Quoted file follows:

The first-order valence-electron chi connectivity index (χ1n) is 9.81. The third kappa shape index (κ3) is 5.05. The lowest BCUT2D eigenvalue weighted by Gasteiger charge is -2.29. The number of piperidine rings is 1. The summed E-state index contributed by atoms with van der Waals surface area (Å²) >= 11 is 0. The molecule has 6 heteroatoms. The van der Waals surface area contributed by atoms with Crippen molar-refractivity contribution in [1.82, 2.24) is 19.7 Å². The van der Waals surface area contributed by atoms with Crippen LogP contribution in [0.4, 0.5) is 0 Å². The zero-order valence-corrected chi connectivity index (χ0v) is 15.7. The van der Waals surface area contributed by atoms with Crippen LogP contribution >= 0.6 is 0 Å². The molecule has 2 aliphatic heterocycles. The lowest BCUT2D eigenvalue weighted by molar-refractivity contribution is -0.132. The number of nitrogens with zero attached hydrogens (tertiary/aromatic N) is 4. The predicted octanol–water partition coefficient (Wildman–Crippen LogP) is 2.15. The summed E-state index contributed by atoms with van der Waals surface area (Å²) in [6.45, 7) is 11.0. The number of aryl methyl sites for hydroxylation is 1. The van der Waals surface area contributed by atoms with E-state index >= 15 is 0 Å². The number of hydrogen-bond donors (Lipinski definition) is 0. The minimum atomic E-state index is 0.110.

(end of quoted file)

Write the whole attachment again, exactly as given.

The first-order valence-electron chi connectivity index (χ1n) is 9.81. The third kappa shape index (κ3) is 5.05. The lowest BCUT2D eigenvalue weighted by Gasteiger charge is -2.29. The number of piperidine rings is 1. The summed E-state index contributed by atoms with van der Waals surface area (Å²) >= 11 is 0. The molecule has 6 heteroatoms. The van der Waals surface area contributed by atoms with Crippen molar-refractivity contribution in [1.82, 2.24) is 19.7 Å². The van der Waals surface area contributed by atoms with Crippen LogP contribution in [0.4, 0.5) is 0 Å². The zero-order valence-corrected chi connectivity index (χ0v) is 15.7. The van der Waals surface area contributed by atoms with Crippen LogP contribution >= 0.6 is 0 Å². The molecule has 2 aliphatic heterocycles. The lowest BCUT2D eigenvalue weighted by molar-refractivity contribution is -0.132. The number of nitrogens with zero attached hydrogens (tertiary/aromatic N) is 4. The predicted octanol–water partition coefficient (Wildman–Crippen LogP) is 2.15. The summed E-state index contributed by atoms with van der Waals surface area (Å²) in [6.45, 7) is 11.0. The number of aryl methyl sites for hydroxylation is 1. The van der Waals surface area contributed by atoms with E-state index >= 15 is 0 Å². The number of hydrogen-bond donors (Lipinski definition) is 0. The minimum atomic E-state index is 0.110.